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Finally the summer heat is here! What we’ve all been waiting for! But if it’s your first time caring for a sweaty baby, you’re probably asking – how am I going to deal with this? I’ve only just gotten used to changing my babies diapers all. the. time. How am I meant to keep up? What’s the baby going to wear? Should I give my baby water?
There’s actually a little extra thinking involved when it comes to babies in the heat. Let’s start with the basic facts.
Babies are bad at regulating their body temperature
Newborns are not very good at regulating their body temperature. They easily get too cold or too hot if they are not dressed properly enough for the season. The older the child, the better their heating and cooling system works. A 5 year old is better at regulating their body temperature than a newborn.
Babies cool down by sweating
When babies get too hot and need to cool down, they sweat. Often on the head. But also feet, hands, back and neck are common places that get sweaty. And not at the least, during their sleep. When the skin gets wet, the body cools down slightly.
A sweaty baby is probably a hot baby
Or it might have been too hot before the baby started sweating anyway. Some children sweat every time they sleep. They sweat to the point where their pillowcase gets soaked, even if they’re only wearing diapers in a 20 degree room. It is very common to overdress babies in the summer. Sometimes I see parents with shorts, linen shirt and sunglasses, who have dressed their baby in a diaper, pants, socks, cardigan and covered them in a blanket inside the bunting/ sleeping bag of the stroller.
It’s great that the child is in the stroller. The stroller shades the baby from the sun. But if the stroller is black, it can get very hot inside. Feel the stroller with your hand! If it feels hot, think about covering the canopy with a light baby blanket or a sheet (black attracts heat while white repels it). Looking to buy a stroller for the upcoming summer-baby? Buy a lighter color!
If it’s 20-25 degrees outside and you’re dressed in short sleeves, then your baby doesn’t need to wear more than one layer of cotton clothes. Make sure that the stroller is not in the scorching sun for a long time. It will get super hot (feel with your hand again!). If it is 25-30 degrees in the shade, then the baby just needs a short-sleeved body, or just a diaper under thin sheets.
If the child is well and does not sweat copiously, then they are well dressed.
How do I know if my baby is getting enough fluid in the heat?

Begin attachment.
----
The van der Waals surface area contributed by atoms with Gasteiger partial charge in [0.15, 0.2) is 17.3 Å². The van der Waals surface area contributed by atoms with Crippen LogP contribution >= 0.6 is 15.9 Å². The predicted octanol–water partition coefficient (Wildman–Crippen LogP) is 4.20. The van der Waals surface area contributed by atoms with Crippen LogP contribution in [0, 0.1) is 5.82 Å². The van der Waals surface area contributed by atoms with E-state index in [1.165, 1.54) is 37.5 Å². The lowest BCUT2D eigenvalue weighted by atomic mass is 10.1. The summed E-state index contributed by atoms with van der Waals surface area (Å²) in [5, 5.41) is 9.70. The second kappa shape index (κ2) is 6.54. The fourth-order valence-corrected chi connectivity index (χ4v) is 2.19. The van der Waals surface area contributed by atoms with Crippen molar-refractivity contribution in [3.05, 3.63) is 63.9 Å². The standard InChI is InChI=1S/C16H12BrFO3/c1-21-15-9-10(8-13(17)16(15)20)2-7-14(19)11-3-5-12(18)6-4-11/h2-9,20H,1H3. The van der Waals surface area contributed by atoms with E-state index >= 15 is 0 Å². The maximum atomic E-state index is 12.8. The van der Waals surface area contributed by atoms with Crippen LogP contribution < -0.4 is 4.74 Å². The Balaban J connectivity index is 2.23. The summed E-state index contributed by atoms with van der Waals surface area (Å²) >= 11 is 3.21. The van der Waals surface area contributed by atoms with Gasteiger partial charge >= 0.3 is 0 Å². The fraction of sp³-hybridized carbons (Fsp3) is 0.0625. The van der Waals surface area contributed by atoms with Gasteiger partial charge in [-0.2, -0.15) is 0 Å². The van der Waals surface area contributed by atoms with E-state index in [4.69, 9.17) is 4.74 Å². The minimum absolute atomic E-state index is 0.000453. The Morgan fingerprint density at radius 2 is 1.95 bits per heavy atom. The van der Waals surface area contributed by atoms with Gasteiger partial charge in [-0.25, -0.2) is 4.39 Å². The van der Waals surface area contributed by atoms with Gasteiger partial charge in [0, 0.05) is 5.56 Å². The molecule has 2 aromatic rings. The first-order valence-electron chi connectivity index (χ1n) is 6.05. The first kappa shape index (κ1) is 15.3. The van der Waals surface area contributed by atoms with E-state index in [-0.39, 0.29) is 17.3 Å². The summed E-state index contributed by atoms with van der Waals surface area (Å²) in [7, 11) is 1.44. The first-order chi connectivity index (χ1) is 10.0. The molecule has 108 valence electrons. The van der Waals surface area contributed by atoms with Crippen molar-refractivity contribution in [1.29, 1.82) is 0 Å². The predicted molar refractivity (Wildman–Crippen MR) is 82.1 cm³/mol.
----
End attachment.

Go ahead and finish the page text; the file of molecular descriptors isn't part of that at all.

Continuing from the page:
If the baby is as alert as usual, eats and pees as usual, they are drinking enough fluid. If the baby starts to get dull or very whiny and can’t eat, it could be a sign that it’s too hot or is drinking too little liquid. Think about what might be right for your child. If the baby sweats a lot, and it’s a very hot day, then maybe the baby is too hot. Go into the shade and take off the baby’s clothes. Try to breastfeed the baby or give formula. Feel free to have skin-to-skin with your baby. Your body will help the baby set the right temperature. Feel free to use a table fan if it is unbearably hot, even indoors.
If the baby is urinating much less than usual and is tired and lethargic, they may be lacking fluid. Then go to a shady place or indoors in a cool room. Breastfeeding or formula also applies here. If the baby is so lethargic, it can’t really suck, you’re going to have to coax it. Feel free to put the baby skin-to-skin on your chest. It can usually make lethargic babies suckle more, and allows them to save energy. If the baby falls asleep after a few suckles, pinch the baby a little on the hand or foot and see if they wake up and suckle again.
If the baby does not start eating and doesn’t perk up after an hour of trying, it is time to go to the children’s emergency room. They may need IV fluids. It may also be that the lethargy and the lack of sucking is due to an infection that needs to be treated in hospital.
Should babies drink water in the heat?
Babies under three months, should not be given water. They need their nutrition when they are drinking. Babies between 3 and 6 months old also do not need to be given water if they mainly live on breast milk or formula. It is perfectly possible to breastfeed or provide formula which meets their water needs even when it is hot. If they want to taste the water that you’re drinking, or the juice or ice cream for that matter, then let them have a taste. If you don’t want to give it to them, then breastfeed them or give them formula. Children who have started eating larger amounts of solid food also have a greater need to drink water. Thirsty children should drink!
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